The Ministry of Corporate Affairs has proposed a pre-packaged insolvency resolution framework under the Insolvency and Bankruptcy Code (IBC). The ministry has sought comments on the recommendations of sub-committee of the Insolvency Law Committee by January 22. Government constituted the sub-committee in June last year to prepare a detailed scheme for implementing pre-pack and prearranged insolvency resolution process.
As per the report, the framework must be within the basic structure of IBC. It should have the rigour and discipline of IBC and pursue the same objectives as the Code does. It should not impair rights of any party beyond what is provided in the Code and should have adequate checks and balances to prevent any abuse. It should enjoy the same regulatory benefits as are available to CIRP, it said.
“The Code may be amended quickly, preferably by an Ordinance, to provide for formal part of pre-pack. The Code may make a skeletal provision enabling pre-pack, while informal part could be left to market practice or guided by self-regulation, guidelines, best practices, etc,” said the report, by the IBBI Chairman M.S. Sahoo-led sub-committee.
As per the panel, pre-pack should be available for all corporate debtors and for any stress — pre-default and post-default. Depending on policy objective, capacity of the NCLT and availability of SIRP for MSMEs, the implementation could be phased. It may commence in respect of defaults from Rs 1 lakh to Rs 1 crore and Covid-19 defaults for which CIRP is not available currently, followed by default above Rs 1 crore, and then default from Re 1 to Rs 1 lakh.
Pre-pack in respect of pre-default may be considered with consent of higher threshold of all creditors, after successful implementation of post-default resolutions, said the report. As per the recommendations, the debtors shall initiate pre-pack with consent of simple majority of unrelated financial creditors and its shareholders.
“No two proceedings – pre-pack and CIRP – shall run in parallel. There shall be a cooling off that a pre-pack cannot be initiated within three years of closure of another pre-pack,” it said. The moratorium under section 14 shall be available from the pre-pack commencement date (PCD) till closure or termination of process, whether by approval of resolution plan or otherwise. It shall not, however, cover essential and critical services.
The report noted that the pre-pack should start with a base resolution plan, which will face swiss challenge. This should come from the promoters if they are eligible and interested. Otherwise, the CoC may arrange a base plan, it recommended, adding that the pre-pack should offer two optional approaches, namely, without swiss challenge but no impairment to operational creditors (OC), and with swiss challenge with rights of OCs and dissenting financial creditors (FC) subject to minimum provided under section 30(2)(b).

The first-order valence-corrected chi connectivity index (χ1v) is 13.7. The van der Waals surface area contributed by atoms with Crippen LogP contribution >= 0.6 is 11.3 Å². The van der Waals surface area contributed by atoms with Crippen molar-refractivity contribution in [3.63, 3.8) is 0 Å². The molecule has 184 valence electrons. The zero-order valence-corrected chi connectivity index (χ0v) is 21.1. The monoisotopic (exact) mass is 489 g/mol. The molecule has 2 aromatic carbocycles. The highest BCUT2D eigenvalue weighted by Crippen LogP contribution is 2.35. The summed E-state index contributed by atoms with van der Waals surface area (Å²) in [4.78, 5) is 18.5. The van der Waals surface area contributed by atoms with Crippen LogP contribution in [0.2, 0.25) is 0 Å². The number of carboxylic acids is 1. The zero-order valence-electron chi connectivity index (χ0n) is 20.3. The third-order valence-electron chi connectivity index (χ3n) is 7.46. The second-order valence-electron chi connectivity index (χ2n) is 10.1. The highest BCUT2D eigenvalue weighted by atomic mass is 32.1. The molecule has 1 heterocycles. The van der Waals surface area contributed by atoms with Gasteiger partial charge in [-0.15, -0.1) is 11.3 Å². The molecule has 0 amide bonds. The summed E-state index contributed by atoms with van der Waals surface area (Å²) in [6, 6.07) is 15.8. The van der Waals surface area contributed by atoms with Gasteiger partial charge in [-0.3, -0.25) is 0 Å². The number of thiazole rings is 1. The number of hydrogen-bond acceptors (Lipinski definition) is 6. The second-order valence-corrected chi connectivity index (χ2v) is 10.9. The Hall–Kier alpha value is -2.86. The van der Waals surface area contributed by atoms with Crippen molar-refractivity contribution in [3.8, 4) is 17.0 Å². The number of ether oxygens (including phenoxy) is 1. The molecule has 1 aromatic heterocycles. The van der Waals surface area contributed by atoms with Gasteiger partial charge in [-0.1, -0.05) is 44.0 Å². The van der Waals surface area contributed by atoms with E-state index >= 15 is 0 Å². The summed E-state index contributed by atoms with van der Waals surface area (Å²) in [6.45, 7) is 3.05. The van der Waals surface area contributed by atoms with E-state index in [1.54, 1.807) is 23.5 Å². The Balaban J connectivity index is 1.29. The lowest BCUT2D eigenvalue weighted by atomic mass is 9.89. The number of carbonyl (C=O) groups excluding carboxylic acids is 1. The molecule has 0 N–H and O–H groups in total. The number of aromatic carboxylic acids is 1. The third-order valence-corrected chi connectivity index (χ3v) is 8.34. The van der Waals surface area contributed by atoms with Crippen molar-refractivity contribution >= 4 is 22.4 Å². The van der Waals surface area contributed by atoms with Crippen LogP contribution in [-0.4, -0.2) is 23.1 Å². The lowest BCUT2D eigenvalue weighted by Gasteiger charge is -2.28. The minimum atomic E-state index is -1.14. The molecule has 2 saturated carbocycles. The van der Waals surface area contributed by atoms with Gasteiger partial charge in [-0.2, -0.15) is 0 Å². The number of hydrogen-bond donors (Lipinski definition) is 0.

The report by the committee noted that since pre-pack is relatively new, there is a suggestion to experiment it in a controlled regulatory sand box environment before a full-fledged plan is rolled out.
“However, given the limitations of ‘one size fits all’ standard CIRP, which is also not available in respect of Covid-19 defaults and defaults less than Rs 1 crore at this hour when the economy needs to recover fast, one may substitute sand box experiment by a careful design of pre-pack based on learning from experiment of pre-packs in other jurisdictions,” it said.
The report noted that the starting point could be a variant of pre-pack which requires the least preparation and can be rolled out within the existing ecosystem. It is important that it is made available. “It is the right time to introduce pre-packs under insolvency law in India,” it said.
Commenting on the development, Rajiv Chandak, Partner, Deloitte India said: “The inclusion of pre-packs should certainly help in expediting the insolvency resolution which has significantly exceeded prescribed timelines in many cases under the CIRP.”
He noted that the government may consider creating specific benches to deal with pre-packs to ensure that such cases are not delayed due to the heavy case load of NCLTs.
“The inclusion of a swiss challenge will prevent future litigation from operational creditors who receive marginal recoveries under the insolvency resolution process,” Chandak said.
(The story has been published via a syndicated feed.)
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